All this time supporters led by Torcida led a struggle to end what they considered to be politically driven management of the club, and install experts to save Hajduk. In 2009, they started an initiative called "Dite puka" (People's Child) that should have prompted fans to buy up clubs shares and gain control of the club, which at the time didn't happen. However, in July 2011, inspired by examples in Germany and Sweden and organized under the association "Naš Hajduk" (Our Hajduk), fans managed to gain rights of organizing elections for members of the club's supervisory board, making Hajduk only fan-owned football club in Croatian First League, and one of only two in former Yugoslavia (the other being nearby HNK Trogir).

In 2012, the club fell into yet another financial trouble caused by former Hajduk presidents, leaving it with more than 100 million kunas in debt, and one town meeting away of being bankrupt. After forming lines in front of the City Hall on 15 October 2012, fans convinced the town leaders to sign a loan insurance to the newly elected chairman Marin Brbić and start the club's long needed financial recovery. Since then, according to the club's annual financial report, Hajduk is under continuous financial and managerial recovery.[29] [30] [31] On 1 April 2015, Brbić was sacked by the club's supervisory board and on 18 May replaced by Ivan Kos.[32]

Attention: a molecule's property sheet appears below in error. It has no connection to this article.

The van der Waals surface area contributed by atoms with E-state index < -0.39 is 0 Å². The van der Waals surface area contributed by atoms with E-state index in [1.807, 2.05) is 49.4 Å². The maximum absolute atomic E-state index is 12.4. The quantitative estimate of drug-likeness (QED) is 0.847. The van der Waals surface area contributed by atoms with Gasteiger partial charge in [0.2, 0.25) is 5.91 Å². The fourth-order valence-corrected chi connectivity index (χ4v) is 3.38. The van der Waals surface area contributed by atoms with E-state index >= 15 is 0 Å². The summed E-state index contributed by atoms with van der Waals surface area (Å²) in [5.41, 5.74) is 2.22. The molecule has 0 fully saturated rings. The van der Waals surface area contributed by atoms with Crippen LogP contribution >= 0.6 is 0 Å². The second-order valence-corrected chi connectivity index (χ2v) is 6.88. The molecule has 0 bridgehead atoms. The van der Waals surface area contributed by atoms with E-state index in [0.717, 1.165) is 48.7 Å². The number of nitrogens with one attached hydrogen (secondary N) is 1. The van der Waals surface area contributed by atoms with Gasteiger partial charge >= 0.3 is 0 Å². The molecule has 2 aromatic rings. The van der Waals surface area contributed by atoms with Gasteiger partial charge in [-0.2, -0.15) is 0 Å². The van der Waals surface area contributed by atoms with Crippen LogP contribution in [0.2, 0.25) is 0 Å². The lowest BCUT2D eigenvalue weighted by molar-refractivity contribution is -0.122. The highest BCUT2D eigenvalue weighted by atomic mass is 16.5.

During the time domestic results are considered of secondary issue, as many consider Croatian Football Federation and entire league system to be under control of Dinamo's unofficial chairman Zdravko Mamić.[33] Notable successes include 2–0 away win over Internazionale and winning the 2012–13 Croatian Cup. By the end of 2016, the club numbered 43.339 members, more than any club in the region.[34]

Stadium[edit]

Hajduk's home ground is the Poljud stadium. It has 35,000 seats and is one of the two largest stadiums in Croatia, designed by architect Boris Magaš, chosen among 20 other projects in a 1975 competition. The stadium was built for the 1979 Mediterranean Games, but was also a venue for the 1990 European Championships in athletics and the 2010 IAAF Continental Cup. The stadium is affectionately known to the locals as the "Poljudska ljepotica" or "Poljud beauty". The largest crowd recorded was in 1980 at a match against Hamburger SV – 52,000 spectators. Two years later, after the stadium was fully completed, its capacity was increased to 62,000 for a derby against Dinamo Zagreb.